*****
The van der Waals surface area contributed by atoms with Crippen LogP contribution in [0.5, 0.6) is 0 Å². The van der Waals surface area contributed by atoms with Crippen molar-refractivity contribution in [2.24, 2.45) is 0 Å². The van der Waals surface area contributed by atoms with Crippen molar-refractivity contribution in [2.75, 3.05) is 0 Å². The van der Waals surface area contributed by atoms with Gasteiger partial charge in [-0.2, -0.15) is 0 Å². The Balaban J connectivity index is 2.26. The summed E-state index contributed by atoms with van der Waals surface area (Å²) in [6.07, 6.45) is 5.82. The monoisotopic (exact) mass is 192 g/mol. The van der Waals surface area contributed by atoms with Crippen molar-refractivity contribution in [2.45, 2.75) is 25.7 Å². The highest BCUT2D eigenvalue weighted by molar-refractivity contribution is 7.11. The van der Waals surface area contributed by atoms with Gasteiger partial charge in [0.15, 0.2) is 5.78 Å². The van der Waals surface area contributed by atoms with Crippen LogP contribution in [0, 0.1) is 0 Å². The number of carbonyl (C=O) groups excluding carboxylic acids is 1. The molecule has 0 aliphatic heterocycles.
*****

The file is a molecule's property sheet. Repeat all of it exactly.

The van der Waals surface area contributed by atoms with Crippen LogP contribution in [0.5, 0.6) is 0 Å². The van der Waals surface area contributed by atoms with Crippen molar-refractivity contribution in [2.24, 2.45) is 0 Å². The van der Waals surface area contributed by atoms with Crippen molar-refractivity contribution in [2.75, 3.05) is 0 Å². The van der Waals surface area contributed by atoms with Gasteiger partial charge in [-0.2, -0.15) is 0 Å². The Balaban J connectivity index is 2.26. The summed E-state index contributed by atoms with van der Waals surface area (Å²) in [6.07, 6.45) is 5.82. The monoisotopic (exact) mass is 192 g/mol. The van der Waals surface area contributed by atoms with Crippen molar-refractivity contribution in [2.45, 2.75) is 25.7 Å². The highest BCUT2D eigenvalue weighted by molar-refractivity contribution is 7.11. The van der Waals surface area contributed by atoms with Gasteiger partial charge in [0.15, 0.2) is 5.78 Å². The van der Waals surface area contributed by atoms with Crippen LogP contribution in [0, 0.1) is 0 Å². The number of carbonyl (C=O) groups excluding carboxylic acids is 1. The molecule has 0 aliphatic heterocycles.